President George H.W. Bush continued to lie in state at the U.S. Capitol Tuesday.
He was visited by both the public and small groups of people who were important to the president, including officials and government staff.
Some people said they drove from other states to be part of a rare opportunity to pay their respects to the former president.
Everyday Americans, influential leaders, and family, all continued to honor the life and service of America’s 41st president.
“There is a time for politics and there is a time for governing, but there is also a time for reflection, and this is a time for reflection, for our country to think about the values that make our country great,” said grandson George P. Bush.
Taking the time for that reflection on Capitol Hill Tuesday were the current and several former heads of the Central Intelligence Agency, who as a group paid their respects to the man who served as its eleventh director.
Some of the military leaders of Operation Desert Storm who served under President Bush were also present, including Colin Powell, a retired four-star general who served as chairman, Joint Chiefs of Staff.
“He cared about every single, soldier, seaman, airman, and Marine we sent over there, and he wanted us to finish the war quickly and to get out of Iraq and back home and away from Kuwait quickly,” he said.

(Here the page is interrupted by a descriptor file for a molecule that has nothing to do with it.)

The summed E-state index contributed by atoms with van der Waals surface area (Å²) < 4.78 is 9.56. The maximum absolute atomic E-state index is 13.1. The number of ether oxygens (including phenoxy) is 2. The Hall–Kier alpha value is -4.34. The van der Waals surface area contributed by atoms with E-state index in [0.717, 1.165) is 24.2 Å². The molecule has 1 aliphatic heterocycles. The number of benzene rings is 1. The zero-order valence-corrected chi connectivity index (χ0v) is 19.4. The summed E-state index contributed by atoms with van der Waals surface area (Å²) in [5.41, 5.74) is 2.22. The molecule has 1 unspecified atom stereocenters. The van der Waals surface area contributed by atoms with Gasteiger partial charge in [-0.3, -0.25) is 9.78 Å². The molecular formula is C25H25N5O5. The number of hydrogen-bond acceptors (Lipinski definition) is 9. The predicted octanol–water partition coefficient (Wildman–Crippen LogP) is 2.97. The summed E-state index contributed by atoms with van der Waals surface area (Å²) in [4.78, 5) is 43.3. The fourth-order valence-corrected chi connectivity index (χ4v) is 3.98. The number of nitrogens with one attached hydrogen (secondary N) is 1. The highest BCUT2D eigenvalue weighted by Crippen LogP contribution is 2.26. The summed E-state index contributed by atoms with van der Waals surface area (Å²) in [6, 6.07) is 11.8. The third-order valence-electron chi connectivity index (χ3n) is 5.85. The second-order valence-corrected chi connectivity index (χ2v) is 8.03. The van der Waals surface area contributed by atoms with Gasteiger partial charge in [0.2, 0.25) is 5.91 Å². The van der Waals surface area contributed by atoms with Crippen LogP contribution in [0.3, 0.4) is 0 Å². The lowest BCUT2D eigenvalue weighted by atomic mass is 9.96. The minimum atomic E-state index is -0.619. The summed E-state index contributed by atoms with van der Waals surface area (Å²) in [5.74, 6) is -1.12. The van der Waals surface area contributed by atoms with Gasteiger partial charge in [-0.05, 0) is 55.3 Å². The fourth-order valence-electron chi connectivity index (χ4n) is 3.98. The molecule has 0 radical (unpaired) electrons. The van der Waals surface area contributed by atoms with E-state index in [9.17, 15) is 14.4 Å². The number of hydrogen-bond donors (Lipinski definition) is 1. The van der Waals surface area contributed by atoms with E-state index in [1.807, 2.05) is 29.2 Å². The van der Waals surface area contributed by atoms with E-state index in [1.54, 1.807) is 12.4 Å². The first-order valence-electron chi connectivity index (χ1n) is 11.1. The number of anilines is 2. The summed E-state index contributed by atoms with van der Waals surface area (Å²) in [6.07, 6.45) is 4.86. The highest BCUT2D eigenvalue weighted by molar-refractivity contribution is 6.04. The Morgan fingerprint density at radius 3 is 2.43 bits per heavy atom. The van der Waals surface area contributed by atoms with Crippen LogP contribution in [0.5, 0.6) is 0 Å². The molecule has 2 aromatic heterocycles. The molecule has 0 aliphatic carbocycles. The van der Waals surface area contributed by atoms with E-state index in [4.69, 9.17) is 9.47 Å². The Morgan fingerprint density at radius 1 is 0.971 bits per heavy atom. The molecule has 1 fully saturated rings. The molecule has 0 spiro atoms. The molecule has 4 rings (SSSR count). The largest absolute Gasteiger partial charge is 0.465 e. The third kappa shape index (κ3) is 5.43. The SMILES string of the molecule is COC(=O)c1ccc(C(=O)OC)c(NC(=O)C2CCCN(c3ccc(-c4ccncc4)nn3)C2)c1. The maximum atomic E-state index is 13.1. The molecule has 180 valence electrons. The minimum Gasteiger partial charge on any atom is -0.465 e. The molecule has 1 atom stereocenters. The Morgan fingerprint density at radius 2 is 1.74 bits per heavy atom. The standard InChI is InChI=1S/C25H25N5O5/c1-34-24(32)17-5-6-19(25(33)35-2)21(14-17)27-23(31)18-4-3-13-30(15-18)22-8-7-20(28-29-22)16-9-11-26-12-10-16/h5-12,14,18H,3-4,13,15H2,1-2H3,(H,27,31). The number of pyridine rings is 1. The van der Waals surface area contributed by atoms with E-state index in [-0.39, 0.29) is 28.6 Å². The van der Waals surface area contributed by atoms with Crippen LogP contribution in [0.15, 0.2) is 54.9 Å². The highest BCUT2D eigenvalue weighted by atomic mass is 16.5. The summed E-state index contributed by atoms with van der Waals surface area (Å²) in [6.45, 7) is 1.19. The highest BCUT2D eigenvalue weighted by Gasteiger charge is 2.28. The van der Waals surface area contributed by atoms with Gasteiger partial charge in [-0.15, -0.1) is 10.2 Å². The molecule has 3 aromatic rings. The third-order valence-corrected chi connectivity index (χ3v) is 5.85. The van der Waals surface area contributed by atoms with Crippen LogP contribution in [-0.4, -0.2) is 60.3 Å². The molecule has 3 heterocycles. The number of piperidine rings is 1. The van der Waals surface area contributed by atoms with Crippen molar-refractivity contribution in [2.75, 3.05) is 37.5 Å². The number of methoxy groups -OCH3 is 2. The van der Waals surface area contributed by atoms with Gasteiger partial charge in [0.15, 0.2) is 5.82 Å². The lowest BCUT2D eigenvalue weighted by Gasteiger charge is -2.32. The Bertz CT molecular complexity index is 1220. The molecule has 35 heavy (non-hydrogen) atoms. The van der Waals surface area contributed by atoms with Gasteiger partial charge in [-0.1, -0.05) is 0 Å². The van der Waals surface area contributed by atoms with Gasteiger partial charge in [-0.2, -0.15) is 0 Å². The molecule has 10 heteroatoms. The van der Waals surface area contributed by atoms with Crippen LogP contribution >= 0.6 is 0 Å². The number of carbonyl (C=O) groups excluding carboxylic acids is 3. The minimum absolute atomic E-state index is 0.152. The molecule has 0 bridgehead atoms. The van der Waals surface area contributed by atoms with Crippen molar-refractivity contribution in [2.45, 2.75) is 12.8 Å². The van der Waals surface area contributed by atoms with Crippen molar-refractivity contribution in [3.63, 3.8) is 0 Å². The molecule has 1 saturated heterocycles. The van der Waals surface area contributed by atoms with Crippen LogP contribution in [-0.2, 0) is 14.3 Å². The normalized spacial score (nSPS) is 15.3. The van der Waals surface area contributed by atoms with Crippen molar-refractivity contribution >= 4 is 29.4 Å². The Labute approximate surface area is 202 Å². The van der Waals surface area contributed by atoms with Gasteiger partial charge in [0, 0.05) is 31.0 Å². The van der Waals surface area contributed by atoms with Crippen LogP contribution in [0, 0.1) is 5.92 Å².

Others who paid their respects included members of the president’s personal Secret Service detail, and the president’s service dog, Sully, who appeared alongside other beneficiaries of the Americans with Disabilities Act, a law Bush signed in 1990.
“It changed the lives of so many people with disabilities, myself included, and it still is one of the most profound legacies of his presidency,” said Rep. Jim Langevin, D, R.I.
Bush will continue to lie in state in the Capitol Rotunda until Wednesday morning when a procession will take him to the Washington National Cathedral for a national funeral service.
After services in Washington, Bush’s remains will be returned to Houston to lie in repose at St. Martin’s Episcopal Church before burial Thursday at his family plot on the presidential library grounds at Texas A&M University in College Station. His final resting place will be alongside Barbara Bush, his wife of 73 years who died in April, and Robin Bush, the daughter they lost to leukemia in 1953 at age 3.
President Donald Trump has ordered the federal government closed Wednesday for a national day of mourning.
Flags on public buildings are flying at half-staff for 30 days.
The Associated Press contributed to this report.